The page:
When her great aunt dies and the family gathers, nineteen year old Tessa finds herself tasked with taking a road trip to spread the ashes. Provided with her aunts antique caravan and a brand new truck to pull it, taking just the dog for company, she sets out to follow the prescribed trail through the places her aunt so loved. Along the way she finds herself, of course, but also her heritage and her family secrets, explores the space of being alone and the wonder of a peaceful life on the road. Ultimately what started as a chore nobody else would take on reveals itself to be a gift her aunt has left her in a myriad of ways.
This is an excellent piece of writing. The descriptions are full and sensuous, bringing the reader to the scene with a sense of wonderment for the beauty of the landscape and clearly showing the authors deep love of nature and appreciation of the old ways. Tessa’s ethnicity is not specified but her connection to the land is strong and forms a solid thread throughout the story.
Tessa is an interesting character. She isn’t filled out in great detail and takes a long time to emerge, patience is required, but as her character unfolds it is clear both because of her own story, and who she is, why she is sketched in so slowly. And yet despite that slow emergence she is a person of joy and lightness, she fills the pages with youthful enthusiasm despite the heavy darkness that has surrounded her and the threats she faces along the journey.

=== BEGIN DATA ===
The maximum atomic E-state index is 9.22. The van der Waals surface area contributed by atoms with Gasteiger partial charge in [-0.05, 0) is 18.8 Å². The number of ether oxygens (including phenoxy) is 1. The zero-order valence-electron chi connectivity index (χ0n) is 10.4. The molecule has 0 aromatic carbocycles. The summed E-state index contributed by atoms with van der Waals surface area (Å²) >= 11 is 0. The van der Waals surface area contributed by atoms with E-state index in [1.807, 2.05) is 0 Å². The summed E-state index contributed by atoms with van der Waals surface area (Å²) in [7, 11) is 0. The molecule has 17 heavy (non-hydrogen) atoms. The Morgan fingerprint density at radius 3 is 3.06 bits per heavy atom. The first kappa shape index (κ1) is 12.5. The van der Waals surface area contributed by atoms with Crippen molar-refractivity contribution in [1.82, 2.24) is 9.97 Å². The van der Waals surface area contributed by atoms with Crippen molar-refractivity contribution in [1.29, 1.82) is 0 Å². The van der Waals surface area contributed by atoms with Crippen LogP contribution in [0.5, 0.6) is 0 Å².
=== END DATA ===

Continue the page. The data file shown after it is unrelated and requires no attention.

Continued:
This is a classic American road trip, with challenges and failures, highs and lows. As well as a journey of self development it is also very strongly a tale of an emerging adult, finding herself partly in the land around her, partly in the solitude, and partly from learning about her aunt and the people she meets along the way. Chris Convissor’s sparse writing style elegantly reveals several lives in one intertwined tale, as she explores Tessa’s father and mother, her aunt and her friends.
Overall an intriguing read, it kept me glued to the pages as the author balanced teenage angst, fear of failure and joy for living with the exploration of dark family secrets and emerging adulthood. The editing lets the book down which is a shame, as the writing is beautiful and flows with a well rounded style that shows amazing craft for a debut novel.
I would recommend it, a thoughtful and engaging read.
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(publisher review copy received)
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